How does your body mass index affect cancer treatment success?

The optimal chemotherapy dose for a person with cancer is based on, amongst other factors, weight and height, also known as body mass index (BMI). Any changes to weight from when you are first diagnosed can have a direct and negative impact, as you may no longer be able to tolerate the full chemotherapy dose; more seriously, a significant reduction in BMI could delay treatment altogether7-9. By maintaining good nutritional intake, you can help reduce your risk of losing additional muscle weight in the future and therefore help your body to tolerate the optimum treatment dose.

What nutrients are most important in cancer?

Good nutrition is all about getting the balance right – the balance of nutrients that your body needs to function well, to cope with treatment and to keep as active as possible. However, in cancer, some nutrients are particularly important:

  • Protein: Important for building and repairing body cells, getting enough protein is important for those diagnosed with cancer wanting to maintain or regain lean body mass. International guidelines recommend those living with cancer consume almost twice the amount of protein that a healthy person needs (1-1.5g protein/kg body weight/day vs 0.75g/kg/day for the general healthy population)10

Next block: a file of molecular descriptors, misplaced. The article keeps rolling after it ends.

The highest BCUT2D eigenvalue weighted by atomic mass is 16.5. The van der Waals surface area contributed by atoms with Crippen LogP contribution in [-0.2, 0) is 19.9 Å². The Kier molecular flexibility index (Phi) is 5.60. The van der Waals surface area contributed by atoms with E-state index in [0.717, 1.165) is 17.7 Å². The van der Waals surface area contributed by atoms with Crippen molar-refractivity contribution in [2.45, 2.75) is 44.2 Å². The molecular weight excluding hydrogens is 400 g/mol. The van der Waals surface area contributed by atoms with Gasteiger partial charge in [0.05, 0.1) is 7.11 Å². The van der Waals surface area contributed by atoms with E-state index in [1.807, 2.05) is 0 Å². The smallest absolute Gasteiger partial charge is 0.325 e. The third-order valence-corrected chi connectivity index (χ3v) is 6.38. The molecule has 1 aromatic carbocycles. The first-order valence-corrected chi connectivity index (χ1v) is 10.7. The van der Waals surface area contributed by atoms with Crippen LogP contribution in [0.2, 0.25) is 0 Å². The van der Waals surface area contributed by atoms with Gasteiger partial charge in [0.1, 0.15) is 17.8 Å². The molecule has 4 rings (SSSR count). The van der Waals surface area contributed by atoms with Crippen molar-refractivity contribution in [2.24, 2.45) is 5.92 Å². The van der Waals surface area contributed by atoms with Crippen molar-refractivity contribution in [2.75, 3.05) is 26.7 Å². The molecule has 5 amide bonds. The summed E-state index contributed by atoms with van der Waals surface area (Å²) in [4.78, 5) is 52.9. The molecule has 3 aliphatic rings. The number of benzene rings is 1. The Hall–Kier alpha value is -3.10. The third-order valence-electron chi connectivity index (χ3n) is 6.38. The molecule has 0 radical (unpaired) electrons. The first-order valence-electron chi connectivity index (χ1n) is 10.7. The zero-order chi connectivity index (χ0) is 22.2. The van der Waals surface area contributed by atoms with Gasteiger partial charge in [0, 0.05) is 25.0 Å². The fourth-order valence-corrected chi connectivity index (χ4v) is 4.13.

• Omega-3 polyunsaturated fatty acids: With anti-inflammatory properties, this nutrient can help stabilise or improve appetite, food intake, lean body mass and body weight10

  • Micronutrients, such as vitamins, minerals and trace elements: Those diagnosed with cancer often have micronutrient deficiencies due both to reduced food intake and the aggressive nature of some treatments11,12
  • Dietary fibre: Essential to a balanced diet, those diagnosed with cancer can benefit from consuming the right quality of fibre to improve stool consistency, especially those who are suffering from diarrhoea as a side effect of radiotherapy or chemotherapy13

What to do if you are struggling to eat or losing weight?